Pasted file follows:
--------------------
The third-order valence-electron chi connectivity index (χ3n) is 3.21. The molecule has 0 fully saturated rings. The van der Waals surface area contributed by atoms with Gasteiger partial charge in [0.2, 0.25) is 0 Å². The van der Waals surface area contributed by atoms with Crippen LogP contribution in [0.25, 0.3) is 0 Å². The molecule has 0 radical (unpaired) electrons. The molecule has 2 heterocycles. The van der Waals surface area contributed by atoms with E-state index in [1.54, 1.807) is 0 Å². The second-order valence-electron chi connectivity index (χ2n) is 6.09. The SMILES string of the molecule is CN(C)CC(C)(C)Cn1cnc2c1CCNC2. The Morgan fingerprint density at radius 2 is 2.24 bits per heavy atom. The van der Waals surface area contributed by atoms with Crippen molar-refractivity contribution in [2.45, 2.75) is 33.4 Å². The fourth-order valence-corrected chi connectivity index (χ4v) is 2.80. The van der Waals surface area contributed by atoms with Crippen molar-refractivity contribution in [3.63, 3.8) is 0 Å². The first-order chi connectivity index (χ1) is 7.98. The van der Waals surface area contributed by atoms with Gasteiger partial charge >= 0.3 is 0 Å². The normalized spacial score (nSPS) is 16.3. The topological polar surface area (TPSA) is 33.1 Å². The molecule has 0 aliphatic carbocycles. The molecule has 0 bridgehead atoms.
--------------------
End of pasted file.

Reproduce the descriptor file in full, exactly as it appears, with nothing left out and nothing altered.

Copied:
The third-order valence-electron chi connectivity index (χ3n) is 3.21. The molecule has 0 fully saturated rings. The van der Waals surface area contributed by atoms with Gasteiger partial charge in [0.2, 0.25) is 0 Å². The van der Waals surface area contributed by atoms with Crippen LogP contribution in [0.25, 0.3) is 0 Å². The molecule has 0 radical (unpaired) electrons. The molecule has 2 heterocycles. The van der Waals surface area contributed by atoms with E-state index in [1.54, 1.807) is 0 Å². The second-order valence-electron chi connectivity index (χ2n) is 6.09. The SMILES string of the molecule is CN(C)CC(C)(C)Cn1cnc2c1CCNC2. The Morgan fingerprint density at radius 2 is 2.24 bits per heavy atom. The van der Waals surface area contributed by atoms with Crippen molar-refractivity contribution in [2.45, 2.75) is 33.4 Å². The fourth-order valence-corrected chi connectivity index (χ4v) is 2.80. The van der Waals surface area contributed by atoms with Crippen molar-refractivity contribution in [3.63, 3.8) is 0 Å². The first-order chi connectivity index (χ1) is 7.98. The van der Waals surface area contributed by atoms with Gasteiger partial charge >= 0.3 is 0 Å². The normalized spacial score (nSPS) is 16.3. The topological polar surface area (TPSA) is 33.1 Å². The molecule has 0 aliphatic carbocycles. The molecule has 0 bridgehead atoms.